When the world gets closer.

We help you see farther.

Sign up to our expressly international daily newsletter.

Sources

A Four-Star Vienna Hotel, Formerly A Hellish Orphanage

Shock is spreading across Austria where allegations are emerging of systemic violence, sexual abuse and child prostitution dating from the 1970s in Schloss Wilhelminenberg, a Vienna foster home. Some Austrian leaders want to change the statute of limitati

Schloss Wilhelminenberg (Wikipedia)
Schloss Wilhelminenberg (Wikipedia)
Michael Frank

VIENNA - Today, the former Schloss Wilhelminenberg foster home is a four-star hotel. From the terrace, there is a panoramic view of the Vienna woodlands and the city center. But in the 1970s it was a home for so-called "social orphans," children whose families were unwilling or unable to take care of them. If the accounts of a growing number of them are to be believed, it was the orphanage from hell.

So far, accounts by two women, both in their late forties, have been made public. They paint a picture of sexual abuse and daily torture with a racist component – one of the staffers in the home, the women said, used to tell the children that "as Gypsies, you don't have the right to live."

The Austrian daily Kurier reported that children were shown movies and photographs of Nazi concentration camps and told that "dark" people were killed there. "They would then ask us if we understood that we belonged there too because we didn't have a right to live."

Descriptions of beatings, sleep deprivation, and psycho-terror contribute to the suspicion that behind the mass rapes perpetrated by both male staffers and other men at the home lay an organized child prostitution ring. Very young girls were particularly targeted – female staffers used to dress them up in garter belts, and they were forbidden to cut their hair.

An Austrian group called the Weißer Ring that helps victims of violence and sexual abuse, as well as the state prosecutor's office, say that the claims of the alleged victims are credible.

The women said that men from outside the home, as well as staffers who worked in the boys' section, would be let loose in a room of up to 20 girls. "Nobody escaped sexual abuse," according to the women. The suspicion that money changed hands for these sessions seems to match descriptions of the men's sadism. Four men are being investigated, and complaints have also been filed against an unknown number of others.

Four of the five parties in the Austria parliament (only the People's Party opposes it) support either extending statutes of limitations that apply in such cases -- or doing away with such statutes altogether, as it often takes the traumatized victims of such abuse decades before they have the strength to come forward.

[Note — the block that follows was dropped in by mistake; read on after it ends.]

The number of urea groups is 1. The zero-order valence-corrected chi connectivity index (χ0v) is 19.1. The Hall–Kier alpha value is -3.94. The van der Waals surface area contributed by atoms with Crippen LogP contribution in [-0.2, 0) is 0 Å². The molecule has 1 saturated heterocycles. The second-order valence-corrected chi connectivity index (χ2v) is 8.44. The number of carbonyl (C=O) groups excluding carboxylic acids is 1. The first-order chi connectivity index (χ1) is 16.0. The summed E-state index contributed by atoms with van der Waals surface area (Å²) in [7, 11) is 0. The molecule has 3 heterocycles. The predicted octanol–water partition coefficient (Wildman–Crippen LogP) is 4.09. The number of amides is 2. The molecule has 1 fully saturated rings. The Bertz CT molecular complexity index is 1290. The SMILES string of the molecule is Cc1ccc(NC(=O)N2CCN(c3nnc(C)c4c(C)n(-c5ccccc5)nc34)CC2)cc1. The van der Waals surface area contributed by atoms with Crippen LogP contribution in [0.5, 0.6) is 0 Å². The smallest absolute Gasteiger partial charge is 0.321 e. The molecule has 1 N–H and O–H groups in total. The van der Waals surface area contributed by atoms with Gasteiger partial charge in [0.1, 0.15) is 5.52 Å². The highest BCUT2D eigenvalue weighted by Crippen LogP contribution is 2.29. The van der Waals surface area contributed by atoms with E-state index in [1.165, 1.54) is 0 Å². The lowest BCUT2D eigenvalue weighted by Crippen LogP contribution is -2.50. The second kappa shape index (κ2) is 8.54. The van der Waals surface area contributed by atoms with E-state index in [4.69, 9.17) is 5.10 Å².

Read the original article in German

You've reached your limit of free articles.

To read the full story, start your free trial today.

Get unlimited access. Cancel anytime.

Exclusive coverage from the world's top sources, in English for the first time.

Insights from the widest range of perspectives, languages and countries.

FOCUS: Russia-Ukraine War

That Man In Mariupol: Is Putin Using A Body Double To Avoid Public Appearances?

Putin really is meeting with Xi in Moscow — we know that. But there are credible experts saying that the person who showed up in Mariupol the day before was someone else — the latest report that the Russian president uses a doppelganger for meetings and appearances.

screen grab of Putin in a dark down jacket

During the visit to Mariupol, the Presidential office only released screen grabs of a video

Russian President Press Office/TASS via ZUMA
Anna Akage

Have no doubt, the Vladimir Putin we’re seeing alongside Xi Jinping this week is the real Vladimir Putin. But it’s a question that is being asked after a range of credible experts have accused the Russian president of sending a body double for a high-profile visit this past weekend in the occupied Ukrainian city of Mariupol.

Stay up-to-date with the latest on the Russia-Ukraine war, with our exclusive international coverage.

Sign up to our free daily newsletter.

Reports and conspiracy theories have circulated in the past about the Russian leader using a stand-in because of health or security issues. But the reaction to the Kremlin leader's trip to Mariupol is the first time that multiple credible sources — including those who’ve spent time with him in the past — have cast doubt on the identity of the man who showed up in the southeastern Ukrainian city that Russia took over last spring after a months-long siege.

Russian opposition politician Gennady Gudkov is among those who confidently claim that a Putin look-alike, or rather one of his look-alikes, was in the Ukrainian city.

"Now that there is a war going on, I don't rule out the possibility that someone strongly resembling or disguised as Putin is playing his role," Gudkov said.

Keep reading...Show less

You've reached your limit of free articles.

To read the full story, start your free trial today.

Get unlimited access. Cancel anytime.

Exclusive coverage from the world's top sources, in English for the first time.

Insights from the widest range of perspectives, languages and countries.

The latest